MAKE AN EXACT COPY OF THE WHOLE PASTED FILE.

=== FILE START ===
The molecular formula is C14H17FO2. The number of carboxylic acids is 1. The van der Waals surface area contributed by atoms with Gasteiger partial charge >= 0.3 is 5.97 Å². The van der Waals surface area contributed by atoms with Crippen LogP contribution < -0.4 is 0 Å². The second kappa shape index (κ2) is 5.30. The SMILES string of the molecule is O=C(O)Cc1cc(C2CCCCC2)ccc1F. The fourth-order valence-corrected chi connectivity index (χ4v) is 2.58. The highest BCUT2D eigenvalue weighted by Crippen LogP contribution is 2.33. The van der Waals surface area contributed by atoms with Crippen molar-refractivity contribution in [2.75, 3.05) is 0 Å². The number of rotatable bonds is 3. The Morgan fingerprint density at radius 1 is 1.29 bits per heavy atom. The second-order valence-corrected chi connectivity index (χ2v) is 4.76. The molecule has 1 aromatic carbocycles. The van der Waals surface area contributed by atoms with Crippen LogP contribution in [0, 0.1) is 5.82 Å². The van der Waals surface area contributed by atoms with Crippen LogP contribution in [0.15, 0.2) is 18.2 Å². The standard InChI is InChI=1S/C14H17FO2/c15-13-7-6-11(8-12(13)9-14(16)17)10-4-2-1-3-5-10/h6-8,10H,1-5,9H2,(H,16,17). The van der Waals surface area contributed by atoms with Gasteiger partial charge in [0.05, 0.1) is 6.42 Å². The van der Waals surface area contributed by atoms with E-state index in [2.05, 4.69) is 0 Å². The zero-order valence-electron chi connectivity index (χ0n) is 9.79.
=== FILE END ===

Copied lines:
The molecular formula is C14H17FO2. The number of carboxylic acids is 1. The van der Waals surface area contributed by atoms with Gasteiger partial charge >= 0.3 is 5.97 Å². The van der Waals surface area contributed by atoms with Crippen LogP contribution < -0.4 is 0 Å². The second kappa shape index (κ2) is 5.30. The SMILES string of the molecule is O=C(O)Cc1cc(C2CCCCC2)ccc1F. The fourth-order valence-corrected chi connectivity index (χ4v) is 2.58. The highest BCUT2D eigenvalue weighted by Crippen LogP contribution is 2.33. The van der Waals surface area contributed by atoms with Crippen molar-refractivity contribution in [2.75, 3.05) is 0 Å². The number of rotatable bonds is 3. The Morgan fingerprint density at radius 1 is 1.29 bits per heavy atom. The second-order valence-corrected chi connectivity index (χ2v) is 4.76. The molecule has 1 aromatic carbocycles. The van der Waals surface area contributed by atoms with Crippen LogP contribution in [0, 0.1) is 5.82 Å². The van der Waals surface area contributed by atoms with Crippen LogP contribution in [0.15, 0.2) is 18.2 Å². The standard InChI is InChI=1S/C14H17FO2/c15-13-7-6-11(8-12(13)9-14(16)17)10-4-2-1-3-5-10/h6-8,10H,1-5,9H2,(H,16,17). The van der Waals surface area contributed by atoms with Gasteiger partial charge in [0.05, 0.1) is 6.42 Å². The van der Waals surface area contributed by atoms with E-state index in [2.05, 4.69) is 0 Å². The zero-order valence-electron chi connectivity index (χ0n) is 9.79.